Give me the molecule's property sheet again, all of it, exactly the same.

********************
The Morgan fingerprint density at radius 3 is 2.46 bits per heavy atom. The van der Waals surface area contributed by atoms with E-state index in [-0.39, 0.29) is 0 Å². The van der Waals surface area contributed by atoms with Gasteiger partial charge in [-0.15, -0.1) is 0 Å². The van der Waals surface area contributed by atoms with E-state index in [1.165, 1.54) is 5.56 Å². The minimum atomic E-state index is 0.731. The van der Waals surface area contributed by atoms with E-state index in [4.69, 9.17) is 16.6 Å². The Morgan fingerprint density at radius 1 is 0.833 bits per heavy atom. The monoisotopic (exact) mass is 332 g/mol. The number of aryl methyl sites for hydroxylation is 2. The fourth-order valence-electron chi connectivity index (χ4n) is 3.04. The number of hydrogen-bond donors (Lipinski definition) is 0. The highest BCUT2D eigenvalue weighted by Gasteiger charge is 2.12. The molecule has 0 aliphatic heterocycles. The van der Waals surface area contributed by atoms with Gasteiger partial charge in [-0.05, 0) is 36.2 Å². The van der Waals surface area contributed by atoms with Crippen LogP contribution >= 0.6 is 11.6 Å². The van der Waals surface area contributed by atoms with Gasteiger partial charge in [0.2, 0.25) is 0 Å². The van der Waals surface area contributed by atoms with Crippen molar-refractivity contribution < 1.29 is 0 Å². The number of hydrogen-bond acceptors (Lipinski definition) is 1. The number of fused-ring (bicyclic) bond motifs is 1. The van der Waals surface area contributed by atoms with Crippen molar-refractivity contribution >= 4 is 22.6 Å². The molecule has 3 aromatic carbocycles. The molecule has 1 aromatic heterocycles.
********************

The Morgan fingerprint density at radius 3 is 2.46 bits per heavy atom. The van der Waals surface area contributed by atoms with E-state index in [-0.39, 0.29) is 0 Å². The van der Waals surface area contributed by atoms with Gasteiger partial charge in [-0.15, -0.1) is 0 Å². The van der Waals surface area contributed by atoms with E-state index in [1.165, 1.54) is 5.56 Å². The minimum atomic E-state index is 0.731. The van der Waals surface area contributed by atoms with E-state index in [4.69, 9.17) is 16.6 Å². The Morgan fingerprint density at radius 1 is 0.833 bits per heavy atom. The monoisotopic (exact) mass is 332 g/mol. The number of aryl methyl sites for hydroxylation is 2. The fourth-order valence-electron chi connectivity index (χ4n) is 3.04. The number of hydrogen-bond donors (Lipinski definition) is 0. The highest BCUT2D eigenvalue weighted by Gasteiger charge is 2.12. The molecule has 0 aliphatic heterocycles. The van der Waals surface area contributed by atoms with Gasteiger partial charge in [-0.05, 0) is 36.2 Å². The van der Waals surface area contributed by atoms with Crippen LogP contribution >= 0.6 is 11.6 Å². The van der Waals surface area contributed by atoms with Gasteiger partial charge in [0.2, 0.25) is 0 Å². The van der Waals surface area contributed by atoms with Crippen molar-refractivity contribution < 1.29 is 0 Å². The number of hydrogen-bond acceptors (Lipinski definition) is 1. The number of fused-ring (bicyclic) bond motifs is 1. The van der Waals surface area contributed by atoms with Crippen molar-refractivity contribution >= 4 is 22.6 Å². The molecule has 3 aromatic carbocycles. The molecule has 1 aromatic heterocycles.